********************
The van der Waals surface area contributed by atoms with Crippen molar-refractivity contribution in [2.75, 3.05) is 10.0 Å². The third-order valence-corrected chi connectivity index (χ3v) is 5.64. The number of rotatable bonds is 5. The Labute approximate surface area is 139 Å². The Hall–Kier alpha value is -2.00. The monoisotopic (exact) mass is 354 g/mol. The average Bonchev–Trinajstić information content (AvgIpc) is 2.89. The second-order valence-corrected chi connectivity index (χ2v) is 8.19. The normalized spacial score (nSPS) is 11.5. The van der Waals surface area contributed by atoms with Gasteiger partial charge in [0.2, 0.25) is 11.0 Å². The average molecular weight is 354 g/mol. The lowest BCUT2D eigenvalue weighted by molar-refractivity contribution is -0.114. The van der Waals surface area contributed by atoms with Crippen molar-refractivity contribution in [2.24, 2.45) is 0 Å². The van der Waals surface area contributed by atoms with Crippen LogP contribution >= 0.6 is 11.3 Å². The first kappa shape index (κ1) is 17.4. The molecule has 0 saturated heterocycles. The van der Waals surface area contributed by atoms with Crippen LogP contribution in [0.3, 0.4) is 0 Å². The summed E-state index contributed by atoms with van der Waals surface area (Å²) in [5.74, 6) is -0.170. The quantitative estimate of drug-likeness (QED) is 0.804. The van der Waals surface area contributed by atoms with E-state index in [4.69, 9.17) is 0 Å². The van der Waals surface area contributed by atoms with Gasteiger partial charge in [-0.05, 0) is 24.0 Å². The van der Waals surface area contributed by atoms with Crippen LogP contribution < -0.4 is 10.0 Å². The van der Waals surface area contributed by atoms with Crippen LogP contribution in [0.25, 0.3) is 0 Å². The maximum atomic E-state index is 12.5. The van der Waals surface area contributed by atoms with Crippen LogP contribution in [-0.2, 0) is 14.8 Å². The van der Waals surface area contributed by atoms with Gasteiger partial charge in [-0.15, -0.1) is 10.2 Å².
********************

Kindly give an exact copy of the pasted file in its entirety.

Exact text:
The van der Waals surface area contributed by atoms with Crippen molar-refractivity contribution in [2.75, 3.05) is 10.0 Å². The third-order valence-corrected chi connectivity index (χ3v) is 5.64. The number of rotatable bonds is 5. The Labute approximate surface area is 139 Å². The Hall–Kier alpha value is -2.00. The monoisotopic (exact) mass is 354 g/mol. The average Bonchev–Trinajstić information content (AvgIpc) is 2.89. The second-order valence-corrected chi connectivity index (χ2v) is 8.19. The normalized spacial score (nSPS) is 11.5. The van der Waals surface area contributed by atoms with Gasteiger partial charge in [0.2, 0.25) is 11.0 Å². The average molecular weight is 354 g/mol. The lowest BCUT2D eigenvalue weighted by molar-refractivity contribution is -0.114. The van der Waals surface area contributed by atoms with Crippen molar-refractivity contribution in [2.24, 2.45) is 0 Å². The van der Waals surface area contributed by atoms with Crippen LogP contribution >= 0.6 is 11.3 Å². The first kappa shape index (κ1) is 17.4. The molecule has 0 saturated heterocycles. The van der Waals surface area contributed by atoms with Crippen LogP contribution in [0.3, 0.4) is 0 Å². The summed E-state index contributed by atoms with van der Waals surface area (Å²) in [5.74, 6) is -0.170. The quantitative estimate of drug-likeness (QED) is 0.804. The van der Waals surface area contributed by atoms with E-state index in [4.69, 9.17) is 0 Å². The van der Waals surface area contributed by atoms with Gasteiger partial charge in [-0.05, 0) is 24.0 Å². The van der Waals surface area contributed by atoms with Crippen LogP contribution < -0.4 is 10.0 Å². The van der Waals surface area contributed by atoms with Crippen LogP contribution in [0.25, 0.3) is 0 Å². The maximum atomic E-state index is 12.5. The van der Waals surface area contributed by atoms with Crippen LogP contribution in [-0.2, 0) is 14.8 Å². The van der Waals surface area contributed by atoms with Gasteiger partial charge in [-0.15, -0.1) is 10.2 Å².